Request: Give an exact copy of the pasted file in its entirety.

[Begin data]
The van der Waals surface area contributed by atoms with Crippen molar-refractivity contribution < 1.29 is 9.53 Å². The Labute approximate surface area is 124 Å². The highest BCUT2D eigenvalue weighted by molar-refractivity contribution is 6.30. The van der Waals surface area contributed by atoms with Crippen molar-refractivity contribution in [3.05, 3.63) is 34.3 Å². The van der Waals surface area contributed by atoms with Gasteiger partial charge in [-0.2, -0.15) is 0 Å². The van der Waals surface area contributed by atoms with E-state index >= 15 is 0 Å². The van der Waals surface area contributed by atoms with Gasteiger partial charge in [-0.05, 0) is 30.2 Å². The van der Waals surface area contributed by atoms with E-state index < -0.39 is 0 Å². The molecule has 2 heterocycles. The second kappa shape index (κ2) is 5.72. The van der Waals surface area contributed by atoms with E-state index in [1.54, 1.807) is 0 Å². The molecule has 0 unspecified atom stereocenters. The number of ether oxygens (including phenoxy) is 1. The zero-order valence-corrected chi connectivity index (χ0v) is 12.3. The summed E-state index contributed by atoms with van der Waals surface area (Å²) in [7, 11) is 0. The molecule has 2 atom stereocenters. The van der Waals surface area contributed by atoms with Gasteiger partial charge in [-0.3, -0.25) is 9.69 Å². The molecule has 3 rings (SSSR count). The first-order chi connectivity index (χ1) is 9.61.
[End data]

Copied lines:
The van der Waals surface area contributed by atoms with Crippen molar-refractivity contribution < 1.29 is 9.53 Å². The Labute approximate surface area is 124 Å². The highest BCUT2D eigenvalue weighted by molar-refractivity contribution is 6.30. The van der Waals surface area contributed by atoms with Crippen molar-refractivity contribution in [3.05, 3.63) is 34.3 Å². The van der Waals surface area contributed by atoms with Gasteiger partial charge in [-0.2, -0.15) is 0 Å². The van der Waals surface area contributed by atoms with E-state index >= 15 is 0 Å². The van der Waals surface area contributed by atoms with Gasteiger partial charge in [-0.05, 0) is 30.2 Å². The van der Waals surface area contributed by atoms with E-state index < -0.39 is 0 Å². The molecule has 2 heterocycles. The second kappa shape index (κ2) is 5.72. The van der Waals surface area contributed by atoms with E-state index in [1.54, 1.807) is 0 Å². The molecule has 0 unspecified atom stereocenters. The number of ether oxygens (including phenoxy) is 1. The zero-order valence-corrected chi connectivity index (χ0v) is 12.3. The summed E-state index contributed by atoms with van der Waals surface area (Å²) in [7, 11) is 0. The molecule has 2 atom stereocenters. The van der Waals surface area contributed by atoms with Gasteiger partial charge in [-0.3, -0.25) is 9.69 Å². The molecule has 3 rings (SSSR count). The first-order chi connectivity index (χ1) is 9.61.